Tradition gets a timesaving tweak
For family Thanksgiving dinners, Aunt Betty always roasted the turkey and made the gravy. Aunt Helen made cranberry sauce. Aunts Nadine and Marian made pumpkin and apple pies.
For decades, my mother's specialty for big potluck dinners - on both sides of the family - was her cloverleaf rolls with pecans gooed to the bottoms with brown sugar and butter.
Every Thanksgiving morning, my sister and I were awakened by the smell of warm yeast. We'd find our aproned mother in the kitchen with her hair in rollers. She would be standing over a big Tupperware bowl of smooth dough, ready to form the blob into nice neat rolls.
With oiled hands, she'd pluck off a chunk and work it into a smooth ball. She'd deftly pinch off a perfect quarter-sized ball, working her left thumb and forefinger down, pushing from below with her other hand. She'd nestle it into a bed of pecans, butter, and brown sugar in the cup of a muffin tin, leaving room for two more little balls.
Her swift and effortless plucking, squeezing, pinching soon had filled all the sections of four tins. While the four dozen rolls rose for half an hour or so, Mom had time to fix up the kitchen ... and herself.
Mom timed the baking so that when the rollers had been removed and her hairdo fixed, the rolls were done. She'd quickly brush the tops of the warm rolls with melted butter and invert the pans onto waxed paper. The bottoms of the rolls faced up with their candied pecans melted in. Then she carefully arranged the hot rolls in the large oval roaster with the domed lid, and wrapped the roaster in a blanket for insulation, securing the blanket with a big safety pin.
We'd drive down four miles of gravel roads to our church in town, where the Neal clan held their dinners in those days. We always arrived promptly at noon.
Dad would carry in the treasured roaster, which resembled an overbundled infant, and was met by enthusiastic relatives: "Oh, here are Aunt Doris's rolls. Now we can eat."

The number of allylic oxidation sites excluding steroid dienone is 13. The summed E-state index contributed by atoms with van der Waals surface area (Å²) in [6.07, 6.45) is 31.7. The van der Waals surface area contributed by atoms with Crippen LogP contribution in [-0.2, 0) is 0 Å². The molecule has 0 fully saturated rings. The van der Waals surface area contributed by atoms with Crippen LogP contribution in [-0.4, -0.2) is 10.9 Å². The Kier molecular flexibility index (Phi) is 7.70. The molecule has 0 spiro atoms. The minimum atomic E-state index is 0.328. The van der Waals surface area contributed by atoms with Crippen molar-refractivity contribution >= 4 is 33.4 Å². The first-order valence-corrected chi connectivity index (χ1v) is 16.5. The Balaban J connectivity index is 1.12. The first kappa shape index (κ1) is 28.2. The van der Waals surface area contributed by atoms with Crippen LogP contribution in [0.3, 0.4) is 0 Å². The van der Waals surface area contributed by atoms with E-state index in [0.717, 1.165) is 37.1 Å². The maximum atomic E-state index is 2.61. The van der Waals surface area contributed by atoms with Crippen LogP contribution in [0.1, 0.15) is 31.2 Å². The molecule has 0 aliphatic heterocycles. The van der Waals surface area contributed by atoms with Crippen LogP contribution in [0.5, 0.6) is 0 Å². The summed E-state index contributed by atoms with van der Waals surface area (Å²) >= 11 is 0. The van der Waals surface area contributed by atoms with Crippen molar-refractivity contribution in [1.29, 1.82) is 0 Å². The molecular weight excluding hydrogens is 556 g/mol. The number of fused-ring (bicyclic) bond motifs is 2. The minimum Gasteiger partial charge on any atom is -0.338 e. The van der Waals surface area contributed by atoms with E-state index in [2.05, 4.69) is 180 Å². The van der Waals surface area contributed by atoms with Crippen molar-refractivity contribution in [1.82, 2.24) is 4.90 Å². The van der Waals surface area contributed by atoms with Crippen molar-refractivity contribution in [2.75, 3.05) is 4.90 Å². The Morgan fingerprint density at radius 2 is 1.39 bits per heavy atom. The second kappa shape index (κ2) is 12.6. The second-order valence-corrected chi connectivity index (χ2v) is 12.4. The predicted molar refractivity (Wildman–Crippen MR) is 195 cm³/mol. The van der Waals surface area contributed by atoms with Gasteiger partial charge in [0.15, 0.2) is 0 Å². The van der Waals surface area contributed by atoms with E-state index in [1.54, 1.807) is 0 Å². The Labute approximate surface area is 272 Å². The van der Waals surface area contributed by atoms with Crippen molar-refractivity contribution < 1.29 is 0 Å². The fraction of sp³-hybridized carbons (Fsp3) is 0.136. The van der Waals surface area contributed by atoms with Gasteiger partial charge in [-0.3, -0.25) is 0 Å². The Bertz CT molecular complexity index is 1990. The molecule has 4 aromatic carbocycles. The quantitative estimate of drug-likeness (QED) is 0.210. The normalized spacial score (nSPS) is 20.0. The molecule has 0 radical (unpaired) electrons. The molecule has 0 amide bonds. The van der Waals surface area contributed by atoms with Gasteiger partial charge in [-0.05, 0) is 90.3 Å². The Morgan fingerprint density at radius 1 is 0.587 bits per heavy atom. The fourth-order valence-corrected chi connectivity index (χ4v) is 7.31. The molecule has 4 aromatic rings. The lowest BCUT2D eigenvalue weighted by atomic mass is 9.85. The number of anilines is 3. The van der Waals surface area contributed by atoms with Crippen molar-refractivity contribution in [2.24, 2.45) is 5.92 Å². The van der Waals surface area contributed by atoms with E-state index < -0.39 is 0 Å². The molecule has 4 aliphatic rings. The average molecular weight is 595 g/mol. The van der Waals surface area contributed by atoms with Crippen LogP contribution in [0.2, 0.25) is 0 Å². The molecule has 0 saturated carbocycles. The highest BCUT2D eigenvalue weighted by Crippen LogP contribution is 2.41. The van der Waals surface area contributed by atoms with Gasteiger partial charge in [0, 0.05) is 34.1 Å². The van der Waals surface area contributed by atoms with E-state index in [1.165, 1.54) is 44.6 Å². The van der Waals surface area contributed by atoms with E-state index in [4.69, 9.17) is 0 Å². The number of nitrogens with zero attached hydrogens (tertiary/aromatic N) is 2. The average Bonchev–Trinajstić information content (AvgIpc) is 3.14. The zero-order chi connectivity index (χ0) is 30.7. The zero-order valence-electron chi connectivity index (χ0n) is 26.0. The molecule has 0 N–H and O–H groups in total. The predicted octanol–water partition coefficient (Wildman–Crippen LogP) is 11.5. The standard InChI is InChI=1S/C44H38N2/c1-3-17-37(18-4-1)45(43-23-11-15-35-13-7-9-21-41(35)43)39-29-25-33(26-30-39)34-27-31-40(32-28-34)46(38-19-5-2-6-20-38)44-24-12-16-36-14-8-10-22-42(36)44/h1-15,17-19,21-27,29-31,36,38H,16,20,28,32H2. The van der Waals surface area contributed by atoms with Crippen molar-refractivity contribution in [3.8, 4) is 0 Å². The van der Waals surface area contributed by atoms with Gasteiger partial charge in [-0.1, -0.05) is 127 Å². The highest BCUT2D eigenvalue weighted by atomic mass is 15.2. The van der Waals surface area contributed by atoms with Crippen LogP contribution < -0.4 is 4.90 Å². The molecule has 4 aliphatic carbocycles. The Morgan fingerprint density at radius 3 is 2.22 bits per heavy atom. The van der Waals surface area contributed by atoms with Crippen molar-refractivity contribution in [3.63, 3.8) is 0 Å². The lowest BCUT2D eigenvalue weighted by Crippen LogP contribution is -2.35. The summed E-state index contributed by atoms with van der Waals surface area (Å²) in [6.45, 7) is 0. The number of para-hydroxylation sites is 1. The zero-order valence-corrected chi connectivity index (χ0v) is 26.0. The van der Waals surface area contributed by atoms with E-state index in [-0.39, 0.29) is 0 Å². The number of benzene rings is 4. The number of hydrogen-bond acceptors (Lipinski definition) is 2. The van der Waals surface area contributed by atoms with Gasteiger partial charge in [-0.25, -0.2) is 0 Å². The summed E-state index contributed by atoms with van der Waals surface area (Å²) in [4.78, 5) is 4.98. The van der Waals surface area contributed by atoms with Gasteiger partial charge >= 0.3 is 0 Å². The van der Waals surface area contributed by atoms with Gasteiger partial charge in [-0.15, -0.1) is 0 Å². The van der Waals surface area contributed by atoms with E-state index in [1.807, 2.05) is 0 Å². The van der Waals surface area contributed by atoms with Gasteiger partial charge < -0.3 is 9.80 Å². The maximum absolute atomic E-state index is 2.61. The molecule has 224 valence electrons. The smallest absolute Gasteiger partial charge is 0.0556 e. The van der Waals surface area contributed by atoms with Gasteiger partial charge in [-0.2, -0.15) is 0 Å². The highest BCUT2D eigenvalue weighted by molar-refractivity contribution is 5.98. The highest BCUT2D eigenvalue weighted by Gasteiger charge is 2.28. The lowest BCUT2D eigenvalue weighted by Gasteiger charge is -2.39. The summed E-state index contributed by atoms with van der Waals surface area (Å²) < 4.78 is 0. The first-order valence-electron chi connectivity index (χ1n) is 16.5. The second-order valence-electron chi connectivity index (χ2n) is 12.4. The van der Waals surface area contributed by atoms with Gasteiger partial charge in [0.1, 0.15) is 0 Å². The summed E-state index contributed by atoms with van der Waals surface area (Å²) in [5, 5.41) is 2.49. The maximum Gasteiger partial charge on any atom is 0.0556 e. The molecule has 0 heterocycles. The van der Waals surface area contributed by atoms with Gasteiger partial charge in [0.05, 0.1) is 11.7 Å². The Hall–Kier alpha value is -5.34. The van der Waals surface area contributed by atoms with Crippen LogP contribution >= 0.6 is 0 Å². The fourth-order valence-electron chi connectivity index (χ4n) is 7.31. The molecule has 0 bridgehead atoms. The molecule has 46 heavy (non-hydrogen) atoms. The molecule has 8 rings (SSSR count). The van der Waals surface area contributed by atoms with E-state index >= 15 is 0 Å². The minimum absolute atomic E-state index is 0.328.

There were two in the clan who preferred their rolls plain - Grandpa Neal and my sister, Gloria. So Mom also made one pan of plain cloverleaf rolls.
After many years of this routine, Mom got it into her head that everyone was probably getting tired of her same old rolls, so she made all plain ones. Certain members of the family were unhappy over this turn of events.
When Cousin Bill, a sturdy college- educated farmer and cattleman, found out there were no pecan-bottom rolls, someone overheard him say, "I'm gonna have to have a little talk with Aunt Doris."
But we realized that spending every Thanksgiving morning standing in the kitchen was a lot to ask of a snowy-haired octogenarian. So one year Bill's sister Jacque said she'd be glad to bring the rolls. I tried making them another Thanksgiving. But both were an anemic version of my mother's.
Last year, however, when her only grandson was coming from out of state for Thanksgiving, Mom wanted to make the rolls herself and came up with a brilliant timesaving idea: Use frozen bread dough instead of starting from scratch.
The rolls turned out just great, pleasing everyone. And even I can turn out caramel-pecan cloverleaf rolls that taste just like Mom's. Now she doesn't have to do all that work unless she wants to; we can have our traditional rolls, which are still greeted with enthusiasm.
1 pound frozen bread dough
36 pecan halves
1/4 to 1/2 cup light brown sugar, divided
1/4 to 1/3 cup butter, divided
Thaw frozen bread dough according to package directions. Lightly oil a large bowl and put thawed dough in it, turning so all sides are oiled. Cover bowl with plastic wrap and place in a warm spot. Let dough rise until double in size (1 to 3 hours).
Punch dough down. Grease a 12-cup muffin tin with shortening or spray with cooking spray. For each roll, place 3 pecan halves - rounded sides down - in bottom of each muffin cup. Add a heaping kitchen teaspoon of brown sugar (not a measuring teaspoon) and a pat of butter. (The more sugar and butter you use, the more caramel will form.)
Cut or pinch the dough into 3 dozen equal pieces. With hands, form smooth-topped balls the size of quarters and tuck 3 into each muffin cup in a cloverleaf pattern. Let rise again, about 30 minutes.
Bake at 400 degrees F. for 10 to 15 minutes, or until the tops are golden.
Remove from oven and brush tops with melted butter, if desired. Invert muffin pan onto waxed paper. Wait 1 to 2 minutes before removing pan. (This allows all the caramel sauce to trickle down the sides.)
Makes 1 dozen rolls.